There are national (CPG) brands out there that are shaking it up and really open to a brand positioning that is relevant to customers. It’s how branding evolves. Branding, as it came out of P&G in the ’40 through the ’60s was a function of a product. It was a “We make Tide” or “We make detergent,” so let’s figure out how to position detergent such that it can be different.
The consumer has almost flipped that model upside down. It’s no longer about the brand, it’s about the consumer. It’s now ‘I’m the consumer, I have the power, I can search for everything so how are you going to help me make my life better?’
Amazon is investing heavily in private brands and people don’t even know half of what they’ve got. Do you think they’re doing it well? Should it be keeping retailers and brands up at night?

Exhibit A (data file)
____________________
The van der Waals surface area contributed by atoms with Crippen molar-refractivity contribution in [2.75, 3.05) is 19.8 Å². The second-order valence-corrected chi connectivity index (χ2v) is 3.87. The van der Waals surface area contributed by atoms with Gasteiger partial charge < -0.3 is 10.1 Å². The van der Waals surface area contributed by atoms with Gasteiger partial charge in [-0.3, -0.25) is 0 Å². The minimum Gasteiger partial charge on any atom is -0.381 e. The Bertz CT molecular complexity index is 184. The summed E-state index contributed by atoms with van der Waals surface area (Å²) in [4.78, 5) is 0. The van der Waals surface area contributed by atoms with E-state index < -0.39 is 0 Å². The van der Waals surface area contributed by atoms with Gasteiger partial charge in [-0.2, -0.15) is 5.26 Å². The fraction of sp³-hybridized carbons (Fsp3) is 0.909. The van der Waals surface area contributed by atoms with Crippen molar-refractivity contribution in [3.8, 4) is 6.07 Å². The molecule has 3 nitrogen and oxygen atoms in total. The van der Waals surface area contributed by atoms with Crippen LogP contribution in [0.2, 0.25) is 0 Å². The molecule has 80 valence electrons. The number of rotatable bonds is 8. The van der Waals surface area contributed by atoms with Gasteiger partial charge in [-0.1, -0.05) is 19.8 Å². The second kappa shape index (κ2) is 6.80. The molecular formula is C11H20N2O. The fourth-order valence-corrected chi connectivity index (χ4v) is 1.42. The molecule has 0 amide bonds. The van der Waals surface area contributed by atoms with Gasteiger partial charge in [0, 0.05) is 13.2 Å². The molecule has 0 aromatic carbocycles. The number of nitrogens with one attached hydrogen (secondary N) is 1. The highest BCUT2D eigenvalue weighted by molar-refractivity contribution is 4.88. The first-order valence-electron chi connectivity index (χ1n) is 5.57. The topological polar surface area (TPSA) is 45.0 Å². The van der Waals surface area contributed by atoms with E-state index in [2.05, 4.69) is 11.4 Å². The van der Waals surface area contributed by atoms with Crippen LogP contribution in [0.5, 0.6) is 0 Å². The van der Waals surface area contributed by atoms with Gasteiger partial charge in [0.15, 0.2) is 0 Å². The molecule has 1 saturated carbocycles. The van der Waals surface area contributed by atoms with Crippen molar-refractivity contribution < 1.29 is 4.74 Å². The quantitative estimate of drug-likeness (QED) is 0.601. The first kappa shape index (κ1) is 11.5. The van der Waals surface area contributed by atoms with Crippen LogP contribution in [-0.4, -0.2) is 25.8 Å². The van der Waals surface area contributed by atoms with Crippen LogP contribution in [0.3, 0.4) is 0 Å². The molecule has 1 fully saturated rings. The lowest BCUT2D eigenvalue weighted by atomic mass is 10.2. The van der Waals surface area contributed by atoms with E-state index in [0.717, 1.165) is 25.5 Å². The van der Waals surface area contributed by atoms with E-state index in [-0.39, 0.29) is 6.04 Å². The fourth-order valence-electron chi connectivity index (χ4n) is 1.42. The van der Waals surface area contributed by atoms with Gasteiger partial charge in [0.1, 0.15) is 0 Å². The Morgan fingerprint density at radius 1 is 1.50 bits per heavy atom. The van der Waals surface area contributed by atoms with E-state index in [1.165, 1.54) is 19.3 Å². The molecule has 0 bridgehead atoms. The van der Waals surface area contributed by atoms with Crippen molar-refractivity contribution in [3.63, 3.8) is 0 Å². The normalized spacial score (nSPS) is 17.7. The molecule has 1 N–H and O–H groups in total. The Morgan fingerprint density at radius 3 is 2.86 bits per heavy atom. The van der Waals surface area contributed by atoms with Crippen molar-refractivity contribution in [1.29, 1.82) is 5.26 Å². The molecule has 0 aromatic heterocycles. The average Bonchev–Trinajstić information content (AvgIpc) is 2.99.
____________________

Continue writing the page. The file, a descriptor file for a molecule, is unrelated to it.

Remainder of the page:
They understand, better than any other retailer in the world, that private brands can play a lot of different roles. The traditional grocery role of private brand has always been “Here’s a box of Cheerios for 30% less.” It’s a margin play. What Amazon understands is that P&G, Unilever, Nestle, etc., own a very robust portfolio of brands and those brands all speak to different customers, have different business goals and accomplish different things. They are, obviously, managing Kindle and Fire in a completely different way than they are managing Amazon Basics.
As they add fashion brands, food brands, etc., the conversation isn’t around “Is this a private label?” Customers don’t know and they don’t care who owns brands. At the end of the day Wall Street is going to require retailers to become brand owners because brands build assets. Interbrand’s annual reports demonstrate how valuable branded assets are, and we are going to see that happen more and more with retailers’ private brands. Whether it’s Amazon; Jet is doing some amazing things with their private brands; Boxed.com — online (retailers) are only going to accelerate private brands.